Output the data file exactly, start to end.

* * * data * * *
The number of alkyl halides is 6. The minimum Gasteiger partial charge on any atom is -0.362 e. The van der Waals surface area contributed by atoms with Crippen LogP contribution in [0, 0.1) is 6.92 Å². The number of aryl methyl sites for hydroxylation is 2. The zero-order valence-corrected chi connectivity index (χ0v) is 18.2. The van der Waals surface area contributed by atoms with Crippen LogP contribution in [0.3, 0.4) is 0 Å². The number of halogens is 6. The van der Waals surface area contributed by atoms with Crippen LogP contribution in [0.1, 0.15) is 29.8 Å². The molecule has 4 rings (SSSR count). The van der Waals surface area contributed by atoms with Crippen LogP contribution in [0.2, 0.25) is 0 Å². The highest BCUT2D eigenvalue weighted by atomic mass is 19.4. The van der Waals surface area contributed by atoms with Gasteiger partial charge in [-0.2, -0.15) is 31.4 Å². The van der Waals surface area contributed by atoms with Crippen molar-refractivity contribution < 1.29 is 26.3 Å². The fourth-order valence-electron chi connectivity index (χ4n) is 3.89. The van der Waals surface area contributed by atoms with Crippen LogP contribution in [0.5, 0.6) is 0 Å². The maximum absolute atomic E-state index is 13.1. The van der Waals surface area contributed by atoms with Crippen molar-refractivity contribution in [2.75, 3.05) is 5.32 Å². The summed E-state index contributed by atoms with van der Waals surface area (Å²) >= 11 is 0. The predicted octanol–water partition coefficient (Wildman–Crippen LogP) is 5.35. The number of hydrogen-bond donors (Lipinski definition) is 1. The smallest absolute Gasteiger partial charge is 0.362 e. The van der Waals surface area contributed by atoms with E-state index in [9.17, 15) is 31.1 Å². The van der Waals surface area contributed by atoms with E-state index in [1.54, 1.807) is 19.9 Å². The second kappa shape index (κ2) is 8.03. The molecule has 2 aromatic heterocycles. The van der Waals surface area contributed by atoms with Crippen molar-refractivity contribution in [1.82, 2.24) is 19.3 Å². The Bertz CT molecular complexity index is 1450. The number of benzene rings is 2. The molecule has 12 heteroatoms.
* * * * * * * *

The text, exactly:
The number of alkyl halides is 6. The minimum Gasteiger partial charge on any atom is -0.362 e. The van der Waals surface area contributed by atoms with Crippen LogP contribution in [0, 0.1) is 6.92 Å². The number of aryl methyl sites for hydroxylation is 2. The zero-order valence-corrected chi connectivity index (χ0v) is 18.2. The van der Waals surface area contributed by atoms with Crippen LogP contribution in [0.3, 0.4) is 0 Å². The number of halogens is 6. The van der Waals surface area contributed by atoms with Crippen LogP contribution in [0.1, 0.15) is 29.8 Å². The molecule has 4 rings (SSSR count). The van der Waals surface area contributed by atoms with Crippen LogP contribution in [0.2, 0.25) is 0 Å². The highest BCUT2D eigenvalue weighted by atomic mass is 19.4. The van der Waals surface area contributed by atoms with Gasteiger partial charge in [-0.2, -0.15) is 31.4 Å². The van der Waals surface area contributed by atoms with Crippen molar-refractivity contribution < 1.29 is 26.3 Å². The fourth-order valence-electron chi connectivity index (χ4n) is 3.89. The van der Waals surface area contributed by atoms with Crippen LogP contribution in [0.5, 0.6) is 0 Å². The maximum absolute atomic E-state index is 13.1. The van der Waals surface area contributed by atoms with Crippen molar-refractivity contribution in [2.75, 3.05) is 5.32 Å². The summed E-state index contributed by atoms with van der Waals surface area (Å²) >= 11 is 0. The predicted octanol–water partition coefficient (Wildman–Crippen LogP) is 5.35. The number of hydrogen-bond donors (Lipinski definition) is 1. The smallest absolute Gasteiger partial charge is 0.362 e. The van der Waals surface area contributed by atoms with E-state index in [9.17, 15) is 31.1 Å². The van der Waals surface area contributed by atoms with E-state index in [1.54, 1.807) is 19.9 Å². The second kappa shape index (κ2) is 8.03. The molecule has 2 aromatic heterocycles. The van der Waals surface area contributed by atoms with Crippen molar-refractivity contribution in [1.82, 2.24) is 19.3 Å². The Bertz CT molecular complexity index is 1450. The number of benzene rings is 2. The molecule has 12 heteroatoms.